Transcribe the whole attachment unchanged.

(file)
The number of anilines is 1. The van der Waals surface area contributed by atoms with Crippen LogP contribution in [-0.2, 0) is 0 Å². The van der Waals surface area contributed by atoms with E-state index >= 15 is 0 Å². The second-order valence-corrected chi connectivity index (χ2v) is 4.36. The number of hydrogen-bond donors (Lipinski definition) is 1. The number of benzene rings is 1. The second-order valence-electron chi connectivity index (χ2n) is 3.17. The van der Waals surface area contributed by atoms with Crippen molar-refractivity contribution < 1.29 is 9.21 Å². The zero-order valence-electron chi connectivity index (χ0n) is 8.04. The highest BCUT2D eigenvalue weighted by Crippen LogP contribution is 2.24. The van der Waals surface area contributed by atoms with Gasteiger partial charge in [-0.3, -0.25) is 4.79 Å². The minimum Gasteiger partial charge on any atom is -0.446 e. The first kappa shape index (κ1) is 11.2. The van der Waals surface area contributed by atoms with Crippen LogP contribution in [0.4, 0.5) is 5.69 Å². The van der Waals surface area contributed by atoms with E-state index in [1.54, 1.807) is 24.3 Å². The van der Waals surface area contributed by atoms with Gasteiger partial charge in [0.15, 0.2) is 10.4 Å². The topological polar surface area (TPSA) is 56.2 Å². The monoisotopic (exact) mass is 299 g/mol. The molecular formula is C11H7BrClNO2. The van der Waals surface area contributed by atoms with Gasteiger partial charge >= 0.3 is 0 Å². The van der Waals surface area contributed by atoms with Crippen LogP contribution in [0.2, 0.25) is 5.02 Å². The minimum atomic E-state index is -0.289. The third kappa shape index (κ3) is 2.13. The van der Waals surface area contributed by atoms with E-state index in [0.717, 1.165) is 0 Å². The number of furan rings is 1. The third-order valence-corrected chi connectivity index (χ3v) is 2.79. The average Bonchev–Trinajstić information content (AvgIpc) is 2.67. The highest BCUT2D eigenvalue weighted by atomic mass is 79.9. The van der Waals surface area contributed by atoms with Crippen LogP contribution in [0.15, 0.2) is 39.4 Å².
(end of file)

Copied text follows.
The number of anilines is 1. The van der Waals surface area contributed by atoms with Crippen LogP contribution in [-0.2, 0) is 0 Å². The van der Waals surface area contributed by atoms with E-state index >= 15 is 0 Å². The second-order valence-corrected chi connectivity index (χ2v) is 4.36. The number of hydrogen-bond donors (Lipinski definition) is 1. The number of benzene rings is 1. The second-order valence-electron chi connectivity index (χ2n) is 3.17. The van der Waals surface area contributed by atoms with Crippen molar-refractivity contribution < 1.29 is 9.21 Å². The zero-order valence-electron chi connectivity index (χ0n) is 8.04. The highest BCUT2D eigenvalue weighted by Crippen LogP contribution is 2.24. The van der Waals surface area contributed by atoms with Gasteiger partial charge in [-0.3, -0.25) is 4.79 Å². The minimum Gasteiger partial charge on any atom is -0.446 e. The first kappa shape index (κ1) is 11.2. The van der Waals surface area contributed by atoms with Crippen LogP contribution in [0.4, 0.5) is 5.69 Å². The van der Waals surface area contributed by atoms with E-state index in [1.54, 1.807) is 24.3 Å². The van der Waals surface area contributed by atoms with Gasteiger partial charge in [0.15, 0.2) is 10.4 Å². The topological polar surface area (TPSA) is 56.2 Å². The monoisotopic (exact) mass is 299 g/mol. The molecular formula is C11H7BrClNO2. The van der Waals surface area contributed by atoms with Gasteiger partial charge >= 0.3 is 0 Å². The van der Waals surface area contributed by atoms with Crippen LogP contribution in [0.2, 0.25) is 5.02 Å². The minimum atomic E-state index is -0.289. The third kappa shape index (κ3) is 2.13. The van der Waals surface area contributed by atoms with E-state index in [0.717, 1.165) is 0 Å². The number of furan rings is 1. The third-order valence-corrected chi connectivity index (χ3v) is 2.79. The average Bonchev–Trinajstić information content (AvgIpc) is 2.67. The highest BCUT2D eigenvalue weighted by atomic mass is 79.9. The van der Waals surface area contributed by atoms with Crippen LogP contribution in [0.15, 0.2) is 39.4 Å².